The lobby group Danish Universities’ own Rectors’ Conference group, which consists of the rectors of the eight Danish universities, has nominated members for three of the positions. Two of the positions, according to the statutes, need to be in possession of an »in-depth knowledge and overview of the natural environment and biodiversity conditions in Denmark, including the legislation and planning in the natural and environmental area«. They need also to »have managerial experience at a high organisational level«.
These are the criteria from which Henrik C. Wegener has been selected. The same goes for Per Holten-Andersen, former rector of the Copenhagen Business School, when he was nominated by the Rectors’ Conference. However he also had a PhD in forestry finances and had previously served as dean for the University of Copenhagen’s former Faculty of Life Sciences.
The third member appointed on the rectors’ recommendation is a rector, Hanne Leth Andersen from Roskilde University. In accordance with the statutes, she herself was not selected based on her knowledge of nature, but from the criterion »in-depth knowledge of management, administration, capital management, finance and accounting”, according to the Danish Universities group.
According to Hans Henrik Bruun and Rasmus Ejrnæs you need to have members on the board who have insight into law, finance, and experience in the buying and selling of land – an often difficult discipline that needs »a cool head«. They see several sensible selections among the board members, including the newly appointed chairman Bengt Holst.
Their criticism is primarily directed at the rectors’ conference, who are responsible for recommending members with the prerequisite academic understanding to two of the board positions. This is something, they say, that the rectors have neglected by just pointing to themselves instead of professionals with deep knowledge of nature protection and biodiversity.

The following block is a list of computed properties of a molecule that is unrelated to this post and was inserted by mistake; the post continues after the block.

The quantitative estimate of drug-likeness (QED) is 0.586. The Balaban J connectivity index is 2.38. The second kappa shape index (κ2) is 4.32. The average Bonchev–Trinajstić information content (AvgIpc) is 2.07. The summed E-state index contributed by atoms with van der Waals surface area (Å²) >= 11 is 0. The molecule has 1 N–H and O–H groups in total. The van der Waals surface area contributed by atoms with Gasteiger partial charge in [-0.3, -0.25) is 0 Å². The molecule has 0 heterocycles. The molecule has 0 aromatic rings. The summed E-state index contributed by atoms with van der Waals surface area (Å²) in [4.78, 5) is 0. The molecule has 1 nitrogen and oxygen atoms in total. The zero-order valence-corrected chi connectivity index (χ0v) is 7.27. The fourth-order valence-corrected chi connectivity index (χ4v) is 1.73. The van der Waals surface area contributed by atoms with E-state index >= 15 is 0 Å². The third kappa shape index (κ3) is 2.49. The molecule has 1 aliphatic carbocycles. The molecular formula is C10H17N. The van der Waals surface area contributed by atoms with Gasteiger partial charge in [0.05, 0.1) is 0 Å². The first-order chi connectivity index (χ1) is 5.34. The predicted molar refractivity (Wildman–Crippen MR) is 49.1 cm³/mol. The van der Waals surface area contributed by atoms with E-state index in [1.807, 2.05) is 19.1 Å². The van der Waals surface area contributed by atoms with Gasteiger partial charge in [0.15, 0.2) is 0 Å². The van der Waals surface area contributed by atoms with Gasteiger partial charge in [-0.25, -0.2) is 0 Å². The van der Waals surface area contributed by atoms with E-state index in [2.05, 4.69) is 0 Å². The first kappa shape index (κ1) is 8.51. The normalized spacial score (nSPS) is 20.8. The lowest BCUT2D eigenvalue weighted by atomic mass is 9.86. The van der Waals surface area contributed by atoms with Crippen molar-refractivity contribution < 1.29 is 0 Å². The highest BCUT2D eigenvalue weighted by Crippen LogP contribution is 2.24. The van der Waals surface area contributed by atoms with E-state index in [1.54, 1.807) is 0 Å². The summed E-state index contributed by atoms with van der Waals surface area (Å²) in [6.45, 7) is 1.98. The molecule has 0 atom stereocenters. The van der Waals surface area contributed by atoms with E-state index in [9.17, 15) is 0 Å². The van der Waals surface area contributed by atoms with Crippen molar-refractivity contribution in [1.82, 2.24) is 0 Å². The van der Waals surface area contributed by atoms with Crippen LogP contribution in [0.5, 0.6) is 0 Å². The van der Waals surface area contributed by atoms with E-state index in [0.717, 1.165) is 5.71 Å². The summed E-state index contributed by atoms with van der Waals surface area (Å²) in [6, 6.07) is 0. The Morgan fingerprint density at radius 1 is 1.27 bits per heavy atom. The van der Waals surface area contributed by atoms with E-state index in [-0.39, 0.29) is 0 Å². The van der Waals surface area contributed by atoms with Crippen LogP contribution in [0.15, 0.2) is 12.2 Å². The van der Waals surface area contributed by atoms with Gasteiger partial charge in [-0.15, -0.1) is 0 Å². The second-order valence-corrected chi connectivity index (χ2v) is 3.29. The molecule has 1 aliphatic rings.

Hans Henrik Bruun says that the rectors’ conference group appears to have »misunderstood what the task is«.
»Universities are supposed to uphold knowledge, expertise and evidence. This is not the case here.«
»They have pointed to some people who I don’t consider qualified according to the key premise. We need a different kind of professional expertise on the board. Professionals who don’t just know something about forestry, but also something about what we are moving towards, namely a wilder form of nature. The Danish Rectors’ Conference has not lived up to this. This surprises me. Because, if anyone should do it, universities should promote the upholding of academic standards.«
I can only say that the process has been completely by the book
Director of Universities Denmark, Jesper Langergaard
Rectors are likely to have a large network, both politically and in the world of research. Could you not imagine that this would benefit the work of the fund?
»You can imagine a lot of things. But this is like appointing business CEOs instead of doctors on large health foundations, because they happen to have a large network,« says Hans Henrik Bruun.
Rasmus Ejrnæs agrees. According to him, the universities’ status as guarantors of knowledge »evidently does not apply to the rectors themselves«.